After our stay in Alishan we went back to Chiayi where we stayed for the night. We spent the evening and half a day in the morning there. It seemed like people were even less used to western tourists in this city than in other parts of Taiwan. We visited an amazing and huge morning marked which we really enjoyed and the people there kept on surprising us with their friendliness.



Tainan is Taiwan’s oldest city. The city is charming with some nice little cafes and the many temples appearing behind a corner or a building. There is Amping Old Street to visit which is the part of the city that was built first. When we got there we were a little disappointed though that there weren’t many old buildings around. The Fort we visited and that is a museum now, was obviously built in a different time and also the “dried fruit museum” which we stumbled upon was really pretty as well. Apart from that, there are a lot of tourists but not much else to see. However, we discovered another road that really still had some old houses and was more of the kind we expected Amping to be. This is Shennong street. Tainan has also some huge night markets. We visited the Garden night market and Wushen night market. The garden night market was extremely crowded and we left again after a short while. Also, we thought that the food offered there was not too special. There was a lot of snack food, which can be fine sometimes but might not be for every day. The other market we went to was less crowded (but we were already there when it just opened at 6.30pm) and we got to try some foods we hadn’t had yet. So we definitely enjoyed this one.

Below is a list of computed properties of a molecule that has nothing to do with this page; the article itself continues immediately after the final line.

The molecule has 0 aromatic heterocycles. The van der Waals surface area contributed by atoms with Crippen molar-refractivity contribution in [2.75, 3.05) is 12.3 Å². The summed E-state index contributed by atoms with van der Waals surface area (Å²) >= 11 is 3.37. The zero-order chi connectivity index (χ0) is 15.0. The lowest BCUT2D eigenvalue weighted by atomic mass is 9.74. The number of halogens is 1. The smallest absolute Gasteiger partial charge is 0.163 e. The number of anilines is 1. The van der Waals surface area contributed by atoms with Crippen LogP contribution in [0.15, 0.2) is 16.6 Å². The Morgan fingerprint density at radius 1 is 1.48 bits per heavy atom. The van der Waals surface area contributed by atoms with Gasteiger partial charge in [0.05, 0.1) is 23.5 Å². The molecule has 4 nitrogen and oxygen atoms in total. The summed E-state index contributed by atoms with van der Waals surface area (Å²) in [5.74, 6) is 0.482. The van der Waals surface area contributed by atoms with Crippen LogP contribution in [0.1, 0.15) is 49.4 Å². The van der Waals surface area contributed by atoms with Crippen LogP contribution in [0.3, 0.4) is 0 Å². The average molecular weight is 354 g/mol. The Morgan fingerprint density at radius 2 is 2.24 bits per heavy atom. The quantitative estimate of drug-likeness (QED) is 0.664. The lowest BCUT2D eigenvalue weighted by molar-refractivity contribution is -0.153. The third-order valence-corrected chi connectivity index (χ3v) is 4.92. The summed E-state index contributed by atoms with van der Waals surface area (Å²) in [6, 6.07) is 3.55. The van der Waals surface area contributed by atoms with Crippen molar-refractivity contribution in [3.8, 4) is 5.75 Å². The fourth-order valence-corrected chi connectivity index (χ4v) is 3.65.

Our last two days in Taiwan were in Kaohsiung. We were a little tired of traveling so we didn’t do much in Kaohsiung. Luckily the air pollution was better by now, so there weren’t any health risks anymore and every now and then you could even see wholes of blue sky in the smog. We went visited the area between the MRT station Sizihwan and the love river. There is a big park where there used to be a train depot and around pier 2 there are some art sculptures and old freight halls nicely redone. Definitely, a great spot to take a stroll.